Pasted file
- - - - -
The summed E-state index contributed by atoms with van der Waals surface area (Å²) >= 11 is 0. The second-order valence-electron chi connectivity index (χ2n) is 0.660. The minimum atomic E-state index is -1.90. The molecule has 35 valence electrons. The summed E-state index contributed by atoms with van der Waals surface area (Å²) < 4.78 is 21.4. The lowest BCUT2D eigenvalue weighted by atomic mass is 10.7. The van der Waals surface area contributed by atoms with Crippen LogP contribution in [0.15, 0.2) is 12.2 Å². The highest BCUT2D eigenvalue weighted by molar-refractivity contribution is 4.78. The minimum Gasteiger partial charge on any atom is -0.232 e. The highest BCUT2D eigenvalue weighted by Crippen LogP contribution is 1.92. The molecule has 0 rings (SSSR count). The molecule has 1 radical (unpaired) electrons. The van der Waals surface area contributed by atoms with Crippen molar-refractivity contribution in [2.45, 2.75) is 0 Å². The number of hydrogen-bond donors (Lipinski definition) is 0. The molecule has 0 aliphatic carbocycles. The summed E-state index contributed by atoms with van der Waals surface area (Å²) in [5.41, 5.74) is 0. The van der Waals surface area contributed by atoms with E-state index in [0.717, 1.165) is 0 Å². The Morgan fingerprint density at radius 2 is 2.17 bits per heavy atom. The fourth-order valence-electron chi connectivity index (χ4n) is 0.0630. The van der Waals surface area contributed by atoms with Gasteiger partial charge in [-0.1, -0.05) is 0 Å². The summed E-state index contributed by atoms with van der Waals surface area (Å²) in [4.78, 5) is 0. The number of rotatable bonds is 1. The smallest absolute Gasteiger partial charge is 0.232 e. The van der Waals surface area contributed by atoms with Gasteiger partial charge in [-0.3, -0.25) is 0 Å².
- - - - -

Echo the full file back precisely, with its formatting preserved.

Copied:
The summed E-state index contributed by atoms with van der Waals surface area (Å²) >= 11 is 0. The second-order valence-electron chi connectivity index (χ2n) is 0.660. The minimum atomic E-state index is -1.90. The molecule has 35 valence electrons. The summed E-state index contributed by atoms with van der Waals surface area (Å²) < 4.78 is 21.4. The lowest BCUT2D eigenvalue weighted by atomic mass is 10.7. The van der Waals surface area contributed by atoms with Crippen LogP contribution in [0.15, 0.2) is 12.2 Å². The highest BCUT2D eigenvalue weighted by molar-refractivity contribution is 4.78. The minimum Gasteiger partial charge on any atom is -0.232 e. The highest BCUT2D eigenvalue weighted by Crippen LogP contribution is 1.92. The molecule has 0 rings (SSSR count). The molecule has 1 radical (unpaired) electrons. The van der Waals surface area contributed by atoms with Crippen molar-refractivity contribution in [2.45, 2.75) is 0 Å². The number of hydrogen-bond donors (Lipinski definition) is 0. The molecule has 0 aliphatic carbocycles. The summed E-state index contributed by atoms with van der Waals surface area (Å²) in [5.41, 5.74) is 0. The van der Waals surface area contributed by atoms with E-state index in [0.717, 1.165) is 0 Å². The Morgan fingerprint density at radius 2 is 2.17 bits per heavy atom. The fourth-order valence-electron chi connectivity index (χ4n) is 0.0630. The van der Waals surface area contributed by atoms with Gasteiger partial charge in [-0.1, -0.05) is 0 Å². The summed E-state index contributed by atoms with van der Waals surface area (Å²) in [4.78, 5) is 0. The number of rotatable bonds is 1. The smallest absolute Gasteiger partial charge is 0.232 e. The van der Waals surface area contributed by atoms with Gasteiger partial charge in [-0.3, -0.25) is 0 Å².